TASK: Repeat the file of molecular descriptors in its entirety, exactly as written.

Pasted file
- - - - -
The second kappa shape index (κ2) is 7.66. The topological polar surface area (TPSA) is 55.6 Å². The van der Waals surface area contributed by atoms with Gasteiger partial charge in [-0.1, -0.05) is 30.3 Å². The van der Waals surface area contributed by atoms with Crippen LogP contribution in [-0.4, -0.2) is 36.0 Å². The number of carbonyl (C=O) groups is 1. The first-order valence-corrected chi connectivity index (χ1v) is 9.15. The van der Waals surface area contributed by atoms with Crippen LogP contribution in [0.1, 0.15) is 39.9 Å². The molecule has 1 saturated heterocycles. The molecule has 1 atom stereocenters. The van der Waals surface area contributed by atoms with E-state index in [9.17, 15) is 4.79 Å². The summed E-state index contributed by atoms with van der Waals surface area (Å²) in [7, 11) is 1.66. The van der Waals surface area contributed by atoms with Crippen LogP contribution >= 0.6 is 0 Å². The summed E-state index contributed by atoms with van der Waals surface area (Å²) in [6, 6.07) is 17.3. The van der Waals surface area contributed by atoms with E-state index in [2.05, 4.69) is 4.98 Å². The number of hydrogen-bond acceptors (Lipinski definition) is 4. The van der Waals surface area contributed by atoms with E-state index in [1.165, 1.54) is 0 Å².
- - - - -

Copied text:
The second kappa shape index (κ2) is 7.66. The topological polar surface area (TPSA) is 55.6 Å². The van der Waals surface area contributed by atoms with Gasteiger partial charge in [-0.1, -0.05) is 30.3 Å². The van der Waals surface area contributed by atoms with Crippen LogP contribution in [-0.4, -0.2) is 36.0 Å². The number of carbonyl (C=O) groups is 1. The first-order valence-corrected chi connectivity index (χ1v) is 9.15. The van der Waals surface area contributed by atoms with Crippen LogP contribution in [0.1, 0.15) is 39.9 Å². The molecule has 1 saturated heterocycles. The molecule has 1 atom stereocenters. The van der Waals surface area contributed by atoms with E-state index in [9.17, 15) is 4.79 Å². The summed E-state index contributed by atoms with van der Waals surface area (Å²) in [7, 11) is 1.66. The van der Waals surface area contributed by atoms with Crippen LogP contribution >= 0.6 is 0 Å². The summed E-state index contributed by atoms with van der Waals surface area (Å²) in [6, 6.07) is 17.3. The van der Waals surface area contributed by atoms with E-state index in [2.05, 4.69) is 4.98 Å². The number of hydrogen-bond acceptors (Lipinski definition) is 4. The van der Waals surface area contributed by atoms with E-state index in [1.165, 1.54) is 0 Å².